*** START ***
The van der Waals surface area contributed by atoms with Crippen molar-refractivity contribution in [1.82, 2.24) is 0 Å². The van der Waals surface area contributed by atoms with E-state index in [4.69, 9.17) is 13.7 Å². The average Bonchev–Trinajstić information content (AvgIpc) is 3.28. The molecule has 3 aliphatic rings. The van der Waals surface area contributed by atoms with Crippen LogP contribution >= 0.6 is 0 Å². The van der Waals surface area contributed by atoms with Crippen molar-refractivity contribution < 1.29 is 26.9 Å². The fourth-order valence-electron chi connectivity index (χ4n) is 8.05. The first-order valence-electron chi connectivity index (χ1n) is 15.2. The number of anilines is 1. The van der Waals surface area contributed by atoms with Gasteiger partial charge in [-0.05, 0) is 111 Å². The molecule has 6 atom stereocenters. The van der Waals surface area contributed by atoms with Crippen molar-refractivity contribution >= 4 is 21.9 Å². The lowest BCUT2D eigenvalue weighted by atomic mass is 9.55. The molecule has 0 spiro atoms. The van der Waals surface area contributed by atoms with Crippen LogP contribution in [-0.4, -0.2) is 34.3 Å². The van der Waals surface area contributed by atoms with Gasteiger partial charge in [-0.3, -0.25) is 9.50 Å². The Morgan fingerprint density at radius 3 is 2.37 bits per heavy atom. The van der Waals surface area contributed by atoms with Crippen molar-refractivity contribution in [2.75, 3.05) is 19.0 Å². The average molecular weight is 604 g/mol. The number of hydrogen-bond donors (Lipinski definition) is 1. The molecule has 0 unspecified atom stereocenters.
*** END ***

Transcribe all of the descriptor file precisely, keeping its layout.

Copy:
The van der Waals surface area contributed by atoms with Crippen molar-refractivity contribution in [1.82, 2.24) is 0 Å². The van der Waals surface area contributed by atoms with E-state index in [4.69, 9.17) is 13.7 Å². The average Bonchev–Trinajstić information content (AvgIpc) is 3.28. The molecule has 3 aliphatic rings. The van der Waals surface area contributed by atoms with Crippen LogP contribution >= 0.6 is 0 Å². The van der Waals surface area contributed by atoms with Crippen molar-refractivity contribution < 1.29 is 26.9 Å². The fourth-order valence-electron chi connectivity index (χ4n) is 8.05. The first-order valence-electron chi connectivity index (χ1n) is 15.2. The number of anilines is 1. The van der Waals surface area contributed by atoms with Gasteiger partial charge in [-0.05, 0) is 111 Å². The molecule has 6 atom stereocenters. The van der Waals surface area contributed by atoms with Crippen molar-refractivity contribution >= 4 is 21.9 Å². The lowest BCUT2D eigenvalue weighted by atomic mass is 9.55. The molecule has 0 spiro atoms. The van der Waals surface area contributed by atoms with Crippen LogP contribution in [-0.4, -0.2) is 34.3 Å². The van der Waals surface area contributed by atoms with Gasteiger partial charge in [-0.3, -0.25) is 9.50 Å². The Morgan fingerprint density at radius 3 is 2.37 bits per heavy atom. The van der Waals surface area contributed by atoms with Crippen molar-refractivity contribution in [2.75, 3.05) is 19.0 Å². The average molecular weight is 604 g/mol. The number of hydrogen-bond donors (Lipinski definition) is 1. The molecule has 0 unspecified atom stereocenters.